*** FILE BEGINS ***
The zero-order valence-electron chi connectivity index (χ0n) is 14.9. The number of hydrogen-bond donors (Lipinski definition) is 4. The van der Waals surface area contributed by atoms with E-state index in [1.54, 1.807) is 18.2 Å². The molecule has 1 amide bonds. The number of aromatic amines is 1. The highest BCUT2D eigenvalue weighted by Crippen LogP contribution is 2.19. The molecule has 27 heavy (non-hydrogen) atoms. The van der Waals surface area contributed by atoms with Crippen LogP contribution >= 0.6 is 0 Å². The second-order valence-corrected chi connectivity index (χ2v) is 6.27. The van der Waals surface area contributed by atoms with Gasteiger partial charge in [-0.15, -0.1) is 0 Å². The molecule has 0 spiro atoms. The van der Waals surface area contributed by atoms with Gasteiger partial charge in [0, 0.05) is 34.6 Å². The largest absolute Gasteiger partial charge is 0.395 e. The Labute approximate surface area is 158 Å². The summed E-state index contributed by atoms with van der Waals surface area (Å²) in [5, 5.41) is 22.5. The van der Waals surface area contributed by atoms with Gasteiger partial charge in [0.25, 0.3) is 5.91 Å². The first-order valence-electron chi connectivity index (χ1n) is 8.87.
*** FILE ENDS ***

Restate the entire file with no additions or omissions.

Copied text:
The zero-order valence-electron chi connectivity index (χ0n) is 14.9. The number of hydrogen-bond donors (Lipinski definition) is 4. The van der Waals surface area contributed by atoms with E-state index in [1.54, 1.807) is 18.2 Å². The molecule has 1 amide bonds. The number of aromatic amines is 1. The highest BCUT2D eigenvalue weighted by Crippen LogP contribution is 2.19. The molecule has 27 heavy (non-hydrogen) atoms. The van der Waals surface area contributed by atoms with Crippen LogP contribution >= 0.6 is 0 Å². The second-order valence-corrected chi connectivity index (χ2v) is 6.27. The van der Waals surface area contributed by atoms with Gasteiger partial charge in [-0.15, -0.1) is 0 Å². The molecule has 0 spiro atoms. The van der Waals surface area contributed by atoms with Gasteiger partial charge in [0, 0.05) is 34.6 Å². The largest absolute Gasteiger partial charge is 0.395 e. The Labute approximate surface area is 158 Å². The summed E-state index contributed by atoms with van der Waals surface area (Å²) in [5, 5.41) is 22.5. The van der Waals surface area contributed by atoms with Gasteiger partial charge in [0.25, 0.3) is 5.91 Å². The first-order valence-electron chi connectivity index (χ1n) is 8.87.